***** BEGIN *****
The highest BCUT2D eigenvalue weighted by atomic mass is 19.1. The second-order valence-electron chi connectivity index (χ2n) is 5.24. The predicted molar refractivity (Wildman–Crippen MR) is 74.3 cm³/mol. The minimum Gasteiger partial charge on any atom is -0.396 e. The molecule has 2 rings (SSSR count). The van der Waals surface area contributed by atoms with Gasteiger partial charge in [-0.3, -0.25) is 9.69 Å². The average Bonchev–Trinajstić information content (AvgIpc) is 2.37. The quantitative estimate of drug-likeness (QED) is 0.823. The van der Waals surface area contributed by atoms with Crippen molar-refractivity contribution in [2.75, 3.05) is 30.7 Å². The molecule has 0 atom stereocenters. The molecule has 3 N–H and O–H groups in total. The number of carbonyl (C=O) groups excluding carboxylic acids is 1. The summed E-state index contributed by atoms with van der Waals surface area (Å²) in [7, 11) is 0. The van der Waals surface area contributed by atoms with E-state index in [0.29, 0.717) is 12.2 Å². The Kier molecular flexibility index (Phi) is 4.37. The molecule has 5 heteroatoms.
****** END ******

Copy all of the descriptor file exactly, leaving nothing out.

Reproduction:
The highest BCUT2D eigenvalue weighted by atomic mass is 19.1. The second-order valence-electron chi connectivity index (χ2n) is 5.24. The predicted molar refractivity (Wildman–Crippen MR) is 74.3 cm³/mol. The minimum Gasteiger partial charge on any atom is -0.396 e. The molecule has 2 rings (SSSR count). The van der Waals surface area contributed by atoms with Gasteiger partial charge in [-0.3, -0.25) is 9.69 Å². The average Bonchev–Trinajstić information content (AvgIpc) is 2.37. The quantitative estimate of drug-likeness (QED) is 0.823. The van der Waals surface area contributed by atoms with Crippen molar-refractivity contribution in [2.75, 3.05) is 30.7 Å². The molecule has 0 atom stereocenters. The molecule has 3 N–H and O–H groups in total. The number of carbonyl (C=O) groups excluding carboxylic acids is 1. The summed E-state index contributed by atoms with van der Waals surface area (Å²) in [7, 11) is 0. The van der Waals surface area contributed by atoms with E-state index in [0.29, 0.717) is 12.2 Å². The Kier molecular flexibility index (Phi) is 4.37. The molecule has 5 heteroatoms.